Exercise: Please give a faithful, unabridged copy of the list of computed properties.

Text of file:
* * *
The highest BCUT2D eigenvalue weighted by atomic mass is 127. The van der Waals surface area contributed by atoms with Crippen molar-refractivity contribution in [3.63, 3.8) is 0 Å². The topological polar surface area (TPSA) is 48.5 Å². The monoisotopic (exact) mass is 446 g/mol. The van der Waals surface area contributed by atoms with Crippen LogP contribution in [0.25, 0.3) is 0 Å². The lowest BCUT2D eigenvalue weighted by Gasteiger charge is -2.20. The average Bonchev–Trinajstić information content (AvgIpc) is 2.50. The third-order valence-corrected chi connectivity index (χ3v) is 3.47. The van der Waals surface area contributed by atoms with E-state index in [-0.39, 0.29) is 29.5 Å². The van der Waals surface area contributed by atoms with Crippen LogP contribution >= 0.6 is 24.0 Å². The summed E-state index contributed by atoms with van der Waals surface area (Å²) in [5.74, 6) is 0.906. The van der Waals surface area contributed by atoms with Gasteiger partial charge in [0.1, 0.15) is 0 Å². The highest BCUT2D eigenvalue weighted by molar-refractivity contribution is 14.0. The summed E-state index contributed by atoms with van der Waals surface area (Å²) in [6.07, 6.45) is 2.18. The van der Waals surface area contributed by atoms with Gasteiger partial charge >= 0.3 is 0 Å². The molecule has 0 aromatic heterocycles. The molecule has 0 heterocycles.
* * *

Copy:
The highest BCUT2D eigenvalue weighted by atomic mass is 127. The van der Waals surface area contributed by atoms with Crippen molar-refractivity contribution in [3.63, 3.8) is 0 Å². The topological polar surface area (TPSA) is 48.5 Å². The monoisotopic (exact) mass is 446 g/mol. The van der Waals surface area contributed by atoms with Crippen LogP contribution in [0.25, 0.3) is 0 Å². The lowest BCUT2D eigenvalue weighted by Gasteiger charge is -2.20. The average Bonchev–Trinajstić information content (AvgIpc) is 2.50. The third-order valence-corrected chi connectivity index (χ3v) is 3.47. The van der Waals surface area contributed by atoms with E-state index in [-0.39, 0.29) is 29.5 Å². The van der Waals surface area contributed by atoms with Crippen LogP contribution >= 0.6 is 24.0 Å². The summed E-state index contributed by atoms with van der Waals surface area (Å²) in [5.74, 6) is 0.906. The van der Waals surface area contributed by atoms with Gasteiger partial charge in [0.1, 0.15) is 0 Å². The highest BCUT2D eigenvalue weighted by molar-refractivity contribution is 14.0. The summed E-state index contributed by atoms with van der Waals surface area (Å²) in [6.07, 6.45) is 2.18. The van der Waals surface area contributed by atoms with Gasteiger partial charge >= 0.3 is 0 Å². The molecule has 0 aromatic heterocycles. The molecule has 0 heterocycles.